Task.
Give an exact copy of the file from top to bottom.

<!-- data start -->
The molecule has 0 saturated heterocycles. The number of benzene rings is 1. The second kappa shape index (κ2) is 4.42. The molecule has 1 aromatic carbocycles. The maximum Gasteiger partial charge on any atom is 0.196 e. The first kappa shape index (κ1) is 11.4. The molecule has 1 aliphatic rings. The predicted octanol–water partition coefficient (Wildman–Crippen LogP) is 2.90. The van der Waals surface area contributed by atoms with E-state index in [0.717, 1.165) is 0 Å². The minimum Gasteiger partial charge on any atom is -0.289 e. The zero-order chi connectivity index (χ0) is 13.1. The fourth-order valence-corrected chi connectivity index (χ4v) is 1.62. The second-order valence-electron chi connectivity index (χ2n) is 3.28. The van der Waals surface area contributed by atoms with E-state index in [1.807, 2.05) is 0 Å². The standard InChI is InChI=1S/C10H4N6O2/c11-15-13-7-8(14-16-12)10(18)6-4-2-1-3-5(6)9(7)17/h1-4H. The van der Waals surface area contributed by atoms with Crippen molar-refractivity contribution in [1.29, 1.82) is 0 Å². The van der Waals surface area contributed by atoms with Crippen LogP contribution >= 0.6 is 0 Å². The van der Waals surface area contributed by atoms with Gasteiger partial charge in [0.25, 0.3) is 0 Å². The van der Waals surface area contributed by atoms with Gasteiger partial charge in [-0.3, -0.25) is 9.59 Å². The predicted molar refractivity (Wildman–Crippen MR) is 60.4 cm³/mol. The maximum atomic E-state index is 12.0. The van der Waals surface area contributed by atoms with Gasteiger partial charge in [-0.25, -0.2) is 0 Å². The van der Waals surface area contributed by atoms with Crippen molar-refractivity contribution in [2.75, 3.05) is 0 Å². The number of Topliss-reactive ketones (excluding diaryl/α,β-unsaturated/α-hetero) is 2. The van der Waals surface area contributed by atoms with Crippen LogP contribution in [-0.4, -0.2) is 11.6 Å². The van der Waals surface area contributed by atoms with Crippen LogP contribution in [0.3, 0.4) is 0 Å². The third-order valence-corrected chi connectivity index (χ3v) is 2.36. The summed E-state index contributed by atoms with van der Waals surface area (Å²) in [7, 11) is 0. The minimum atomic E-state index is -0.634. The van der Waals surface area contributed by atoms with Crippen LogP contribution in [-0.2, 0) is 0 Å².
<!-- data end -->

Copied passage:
The molecule has 0 saturated heterocycles. The number of benzene rings is 1. The second kappa shape index (κ2) is 4.42. The molecule has 1 aromatic carbocycles. The maximum Gasteiger partial charge on any atom is 0.196 e. The first kappa shape index (κ1) is 11.4. The molecule has 1 aliphatic rings. The predicted octanol–water partition coefficient (Wildman–Crippen LogP) is 2.90. The van der Waals surface area contributed by atoms with E-state index in [0.717, 1.165) is 0 Å². The minimum Gasteiger partial charge on any atom is -0.289 e. The zero-order chi connectivity index (χ0) is 13.1. The fourth-order valence-corrected chi connectivity index (χ4v) is 1.62. The second-order valence-electron chi connectivity index (χ2n) is 3.28. The van der Waals surface area contributed by atoms with E-state index in [1.807, 2.05) is 0 Å². The standard InChI is InChI=1S/C10H4N6O2/c11-15-13-7-8(14-16-12)10(18)6-4-2-1-3-5(6)9(7)17/h1-4H. The van der Waals surface area contributed by atoms with Crippen molar-refractivity contribution in [1.29, 1.82) is 0 Å². The van der Waals surface area contributed by atoms with Crippen LogP contribution >= 0.6 is 0 Å². The van der Waals surface area contributed by atoms with Gasteiger partial charge in [0.25, 0.3) is 0 Å². The van der Waals surface area contributed by atoms with Gasteiger partial charge in [-0.3, -0.25) is 9.59 Å². The predicted molar refractivity (Wildman–Crippen MR) is 60.4 cm³/mol. The maximum atomic E-state index is 12.0. The van der Waals surface area contributed by atoms with Gasteiger partial charge in [-0.25, -0.2) is 0 Å². The van der Waals surface area contributed by atoms with Crippen molar-refractivity contribution in [2.75, 3.05) is 0 Å². The number of Topliss-reactive ketones (excluding diaryl/α,β-unsaturated/α-hetero) is 2. The van der Waals surface area contributed by atoms with Crippen LogP contribution in [-0.4, -0.2) is 11.6 Å². The van der Waals surface area contributed by atoms with Crippen LogP contribution in [0.3, 0.4) is 0 Å². The third-order valence-corrected chi connectivity index (χ3v) is 2.36. The summed E-state index contributed by atoms with van der Waals surface area (Å²) in [7, 11) is 0. The minimum atomic E-state index is -0.634. The van der Waals surface area contributed by atoms with Crippen LogP contribution in [-0.2, 0) is 0 Å².